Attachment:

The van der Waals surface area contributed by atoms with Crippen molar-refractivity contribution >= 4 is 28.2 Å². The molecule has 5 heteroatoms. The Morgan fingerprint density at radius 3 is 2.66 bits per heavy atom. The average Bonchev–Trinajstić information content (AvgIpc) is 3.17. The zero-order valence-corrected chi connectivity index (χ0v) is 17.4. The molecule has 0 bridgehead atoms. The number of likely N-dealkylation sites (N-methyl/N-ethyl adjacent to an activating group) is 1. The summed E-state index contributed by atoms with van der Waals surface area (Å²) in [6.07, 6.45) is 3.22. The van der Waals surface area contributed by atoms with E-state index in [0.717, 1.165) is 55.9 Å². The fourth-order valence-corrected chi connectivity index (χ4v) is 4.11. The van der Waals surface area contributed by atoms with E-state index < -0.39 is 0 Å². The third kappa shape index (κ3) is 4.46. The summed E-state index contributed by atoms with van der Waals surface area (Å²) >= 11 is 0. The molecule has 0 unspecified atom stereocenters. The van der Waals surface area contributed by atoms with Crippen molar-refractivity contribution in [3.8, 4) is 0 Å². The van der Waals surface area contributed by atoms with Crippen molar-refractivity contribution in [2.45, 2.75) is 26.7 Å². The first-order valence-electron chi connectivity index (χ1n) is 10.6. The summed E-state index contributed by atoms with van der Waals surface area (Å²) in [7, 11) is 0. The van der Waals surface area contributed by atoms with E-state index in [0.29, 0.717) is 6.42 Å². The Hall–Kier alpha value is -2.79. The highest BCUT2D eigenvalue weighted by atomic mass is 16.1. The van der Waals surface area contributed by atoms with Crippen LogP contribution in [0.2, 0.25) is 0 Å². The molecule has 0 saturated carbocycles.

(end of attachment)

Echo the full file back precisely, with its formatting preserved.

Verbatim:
The van der Waals surface area contributed by atoms with Crippen molar-refractivity contribution >= 4 is 28.2 Å². The molecule has 5 heteroatoms. The Morgan fingerprint density at radius 3 is 2.66 bits per heavy atom. The average Bonchev–Trinajstić information content (AvgIpc) is 3.17. The zero-order valence-corrected chi connectivity index (χ0v) is 17.4. The molecule has 0 bridgehead atoms. The number of likely N-dealkylation sites (N-methyl/N-ethyl adjacent to an activating group) is 1. The summed E-state index contributed by atoms with van der Waals surface area (Å²) in [6.07, 6.45) is 3.22. The van der Waals surface area contributed by atoms with E-state index in [0.717, 1.165) is 55.9 Å². The fourth-order valence-corrected chi connectivity index (χ4v) is 4.11. The van der Waals surface area contributed by atoms with E-state index < -0.39 is 0 Å². The third kappa shape index (κ3) is 4.46. The summed E-state index contributed by atoms with van der Waals surface area (Å²) >= 11 is 0. The molecule has 0 unspecified atom stereocenters. The van der Waals surface area contributed by atoms with Crippen molar-refractivity contribution in [3.8, 4) is 0 Å². The van der Waals surface area contributed by atoms with Crippen molar-refractivity contribution in [2.45, 2.75) is 26.7 Å². The first-order valence-electron chi connectivity index (χ1n) is 10.6. The summed E-state index contributed by atoms with van der Waals surface area (Å²) in [7, 11) is 0. The van der Waals surface area contributed by atoms with E-state index in [0.29, 0.717) is 6.42 Å². The Hall–Kier alpha value is -2.79. The highest BCUT2D eigenvalue weighted by atomic mass is 16.1. The van der Waals surface area contributed by atoms with Crippen LogP contribution in [0.2, 0.25) is 0 Å². The molecule has 0 saturated carbocycles.